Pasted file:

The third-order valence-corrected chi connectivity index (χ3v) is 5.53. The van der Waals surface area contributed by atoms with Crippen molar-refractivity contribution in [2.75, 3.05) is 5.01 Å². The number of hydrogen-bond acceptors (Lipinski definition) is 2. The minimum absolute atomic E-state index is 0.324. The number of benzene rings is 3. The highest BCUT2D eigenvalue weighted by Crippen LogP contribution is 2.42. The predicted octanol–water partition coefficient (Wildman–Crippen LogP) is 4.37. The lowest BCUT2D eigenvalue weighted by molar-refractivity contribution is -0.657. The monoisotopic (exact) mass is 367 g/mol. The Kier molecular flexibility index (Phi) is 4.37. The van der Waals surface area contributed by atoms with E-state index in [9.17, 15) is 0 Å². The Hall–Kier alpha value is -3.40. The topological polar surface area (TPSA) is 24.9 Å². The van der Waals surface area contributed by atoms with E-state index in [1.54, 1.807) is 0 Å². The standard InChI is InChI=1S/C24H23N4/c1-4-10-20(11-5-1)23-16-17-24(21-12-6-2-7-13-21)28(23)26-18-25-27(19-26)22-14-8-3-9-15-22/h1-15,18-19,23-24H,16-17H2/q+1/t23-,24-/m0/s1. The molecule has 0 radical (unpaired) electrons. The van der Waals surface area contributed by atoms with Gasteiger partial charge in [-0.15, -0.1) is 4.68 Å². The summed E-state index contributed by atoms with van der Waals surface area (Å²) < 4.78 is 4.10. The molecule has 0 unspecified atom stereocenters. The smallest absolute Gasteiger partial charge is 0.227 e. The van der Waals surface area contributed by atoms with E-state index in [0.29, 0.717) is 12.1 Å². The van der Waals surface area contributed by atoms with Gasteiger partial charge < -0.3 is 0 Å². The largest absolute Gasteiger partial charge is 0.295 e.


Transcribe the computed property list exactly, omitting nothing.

The third-order valence-corrected chi connectivity index (χ3v) is 5.53. The van der Waals surface area contributed by atoms with Crippen molar-refractivity contribution in [2.75, 3.05) is 5.01 Å². The number of hydrogen-bond acceptors (Lipinski definition) is 2. The minimum absolute atomic E-state index is 0.324. The number of benzene rings is 3. The highest BCUT2D eigenvalue weighted by Crippen LogP contribution is 2.42. The predicted octanol–water partition coefficient (Wildman–Crippen LogP) is 4.37. The lowest BCUT2D eigenvalue weighted by molar-refractivity contribution is -0.657. The monoisotopic (exact) mass is 367 g/mol. The Kier molecular flexibility index (Phi) is 4.37. The van der Waals surface area contributed by atoms with E-state index in [9.17, 15) is 0 Å². The Hall–Kier alpha value is -3.40. The topological polar surface area (TPSA) is 24.9 Å². The van der Waals surface area contributed by atoms with E-state index in [1.54, 1.807) is 0 Å². The standard InChI is InChI=1S/C24H23N4/c1-4-10-20(11-5-1)23-16-17-24(21-12-6-2-7-13-21)28(23)26-18-25-27(19-26)22-14-8-3-9-15-22/h1-15,18-19,23-24H,16-17H2/q+1/t23-,24-/m0/s1. The molecule has 0 radical (unpaired) electrons. The van der Waals surface area contributed by atoms with Gasteiger partial charge in [-0.15, -0.1) is 4.68 Å². The summed E-state index contributed by atoms with van der Waals surface area (Å²) < 4.78 is 4.10. The molecule has 0 unspecified atom stereocenters. The smallest absolute Gasteiger partial charge is 0.227 e. The van der Waals surface area contributed by atoms with E-state index in [0.29, 0.717) is 12.1 Å². The van der Waals surface area contributed by atoms with Gasteiger partial charge < -0.3 is 0 Å². The largest absolute Gasteiger partial charge is 0.295 e.